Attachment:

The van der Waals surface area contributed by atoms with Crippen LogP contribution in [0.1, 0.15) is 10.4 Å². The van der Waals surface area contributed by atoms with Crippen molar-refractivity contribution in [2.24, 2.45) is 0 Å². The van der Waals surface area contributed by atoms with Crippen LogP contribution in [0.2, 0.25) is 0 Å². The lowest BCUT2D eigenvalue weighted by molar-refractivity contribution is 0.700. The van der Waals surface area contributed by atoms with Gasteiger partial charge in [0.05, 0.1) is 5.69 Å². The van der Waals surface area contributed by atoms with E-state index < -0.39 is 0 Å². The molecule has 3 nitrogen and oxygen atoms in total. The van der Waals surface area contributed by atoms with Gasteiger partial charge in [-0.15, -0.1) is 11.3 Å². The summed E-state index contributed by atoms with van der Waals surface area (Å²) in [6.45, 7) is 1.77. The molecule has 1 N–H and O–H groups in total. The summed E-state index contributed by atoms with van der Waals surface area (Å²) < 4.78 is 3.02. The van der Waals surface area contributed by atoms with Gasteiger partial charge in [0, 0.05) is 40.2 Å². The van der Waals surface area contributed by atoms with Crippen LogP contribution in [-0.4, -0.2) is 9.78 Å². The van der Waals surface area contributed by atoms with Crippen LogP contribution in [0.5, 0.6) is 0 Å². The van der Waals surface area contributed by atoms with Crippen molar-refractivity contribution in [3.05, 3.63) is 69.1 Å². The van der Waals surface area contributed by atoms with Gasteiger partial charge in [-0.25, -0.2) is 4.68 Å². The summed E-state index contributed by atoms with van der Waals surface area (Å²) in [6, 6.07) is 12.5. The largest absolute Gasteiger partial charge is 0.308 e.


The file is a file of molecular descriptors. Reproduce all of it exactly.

The van der Waals surface area contributed by atoms with Crippen LogP contribution in [0.1, 0.15) is 10.4 Å². The van der Waals surface area contributed by atoms with Crippen molar-refractivity contribution in [2.24, 2.45) is 0 Å². The van der Waals surface area contributed by atoms with Crippen LogP contribution in [0.2, 0.25) is 0 Å². The lowest BCUT2D eigenvalue weighted by molar-refractivity contribution is 0.700. The van der Waals surface area contributed by atoms with Gasteiger partial charge in [0.05, 0.1) is 5.69 Å². The van der Waals surface area contributed by atoms with E-state index < -0.39 is 0 Å². The molecule has 3 nitrogen and oxygen atoms in total. The van der Waals surface area contributed by atoms with Gasteiger partial charge in [-0.15, -0.1) is 11.3 Å². The summed E-state index contributed by atoms with van der Waals surface area (Å²) in [6.45, 7) is 1.77. The molecule has 1 N–H and O–H groups in total. The summed E-state index contributed by atoms with van der Waals surface area (Å²) < 4.78 is 3.02. The van der Waals surface area contributed by atoms with Gasteiger partial charge in [0, 0.05) is 40.2 Å². The van der Waals surface area contributed by atoms with Crippen LogP contribution in [-0.4, -0.2) is 9.78 Å². The van der Waals surface area contributed by atoms with Crippen LogP contribution in [0.5, 0.6) is 0 Å². The van der Waals surface area contributed by atoms with Crippen molar-refractivity contribution in [3.05, 3.63) is 69.1 Å². The van der Waals surface area contributed by atoms with Gasteiger partial charge in [-0.25, -0.2) is 4.68 Å². The summed E-state index contributed by atoms with van der Waals surface area (Å²) in [6, 6.07) is 12.5. The largest absolute Gasteiger partial charge is 0.308 e.